JELLYBEAN by Tessa Duder

JELLYBEAN

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KIRKUS REVIEW

Geraldine (Jellybean), 10, lives in a small New Zealand city with her single mother, a professional cellist. Her lonely existence with babysitters and as tag-along to rehearsals and concerts is redefined with the appearance of Gerald, a British cellist from her mother's past. Mum is loving, but so absorbed in her work that she is unaware that Jellybean is living an odd life, or that her ambition is to be a conductor. In an unguarded moment, Jellybean confides in Gerald (who turns out to be not her father but a discarded fiancÉ for whom she was named as a result of a belated change of heart); this results in Geraldine's first chance to conduct, at a school performance. In a moving, plausible scene--she's practiced conducting this music with tapes, and is helped by a fine young conductor--her giftedness becomes evident. Duder introduces the reader to the intense world of dedicated musicians. Humor and interest are added by such scenes as Jellybean bumbling about backstage during a performance of The Nutcracker. The likable characters are well-drawn, the present-tense narration briskly apt. Another fine novel from down under.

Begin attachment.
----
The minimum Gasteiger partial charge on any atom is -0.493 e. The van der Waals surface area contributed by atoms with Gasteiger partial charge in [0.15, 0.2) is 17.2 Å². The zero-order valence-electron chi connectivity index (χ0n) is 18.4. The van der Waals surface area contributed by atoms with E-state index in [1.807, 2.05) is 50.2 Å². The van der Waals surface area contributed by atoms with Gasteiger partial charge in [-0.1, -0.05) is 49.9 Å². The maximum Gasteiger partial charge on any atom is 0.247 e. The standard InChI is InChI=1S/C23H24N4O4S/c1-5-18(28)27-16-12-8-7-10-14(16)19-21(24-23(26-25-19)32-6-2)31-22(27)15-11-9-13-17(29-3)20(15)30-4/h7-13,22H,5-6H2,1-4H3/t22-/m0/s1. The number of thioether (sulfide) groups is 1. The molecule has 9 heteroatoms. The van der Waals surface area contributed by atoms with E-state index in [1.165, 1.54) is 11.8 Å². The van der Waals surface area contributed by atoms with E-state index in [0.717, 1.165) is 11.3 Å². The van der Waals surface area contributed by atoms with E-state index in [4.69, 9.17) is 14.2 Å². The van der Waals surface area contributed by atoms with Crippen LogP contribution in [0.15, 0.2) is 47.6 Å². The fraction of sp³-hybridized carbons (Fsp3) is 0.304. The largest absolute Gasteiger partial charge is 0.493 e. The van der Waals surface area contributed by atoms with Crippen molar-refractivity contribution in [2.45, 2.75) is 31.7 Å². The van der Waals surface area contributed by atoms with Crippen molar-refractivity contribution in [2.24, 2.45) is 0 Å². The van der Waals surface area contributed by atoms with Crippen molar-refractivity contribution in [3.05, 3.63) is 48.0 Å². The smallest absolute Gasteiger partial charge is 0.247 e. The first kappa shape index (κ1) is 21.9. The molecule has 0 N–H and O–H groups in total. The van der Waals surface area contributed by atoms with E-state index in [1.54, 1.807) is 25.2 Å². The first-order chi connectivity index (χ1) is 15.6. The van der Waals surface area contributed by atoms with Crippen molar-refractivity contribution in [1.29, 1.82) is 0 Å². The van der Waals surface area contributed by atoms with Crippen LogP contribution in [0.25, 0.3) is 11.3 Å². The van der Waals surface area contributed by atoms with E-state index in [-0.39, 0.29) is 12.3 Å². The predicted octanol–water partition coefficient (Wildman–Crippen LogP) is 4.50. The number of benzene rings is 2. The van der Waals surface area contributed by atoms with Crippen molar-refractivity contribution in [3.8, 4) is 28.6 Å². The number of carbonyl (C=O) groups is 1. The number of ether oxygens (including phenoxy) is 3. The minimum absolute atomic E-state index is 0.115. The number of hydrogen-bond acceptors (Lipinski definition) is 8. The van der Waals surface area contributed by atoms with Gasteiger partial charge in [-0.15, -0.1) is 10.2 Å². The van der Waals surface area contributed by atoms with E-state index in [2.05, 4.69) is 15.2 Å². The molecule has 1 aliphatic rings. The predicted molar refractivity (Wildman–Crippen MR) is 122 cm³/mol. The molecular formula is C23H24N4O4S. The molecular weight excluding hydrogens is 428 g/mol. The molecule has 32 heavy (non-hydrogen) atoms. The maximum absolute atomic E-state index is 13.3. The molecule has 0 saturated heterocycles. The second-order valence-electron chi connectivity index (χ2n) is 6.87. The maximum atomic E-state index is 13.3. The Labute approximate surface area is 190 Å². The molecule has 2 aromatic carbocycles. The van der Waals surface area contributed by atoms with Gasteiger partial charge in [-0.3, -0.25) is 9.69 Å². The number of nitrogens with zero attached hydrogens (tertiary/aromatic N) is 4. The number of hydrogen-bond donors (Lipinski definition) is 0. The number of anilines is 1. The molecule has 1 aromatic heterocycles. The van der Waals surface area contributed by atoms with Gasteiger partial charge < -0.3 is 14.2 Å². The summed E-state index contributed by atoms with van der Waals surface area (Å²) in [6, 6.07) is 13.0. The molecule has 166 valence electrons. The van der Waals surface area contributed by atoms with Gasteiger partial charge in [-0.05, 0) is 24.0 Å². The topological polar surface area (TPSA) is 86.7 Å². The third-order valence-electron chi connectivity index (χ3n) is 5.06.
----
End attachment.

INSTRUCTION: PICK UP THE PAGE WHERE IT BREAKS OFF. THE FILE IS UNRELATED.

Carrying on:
Pub Date: Sept. 1st, 1986
Page count: 112pp
Publisher: Viking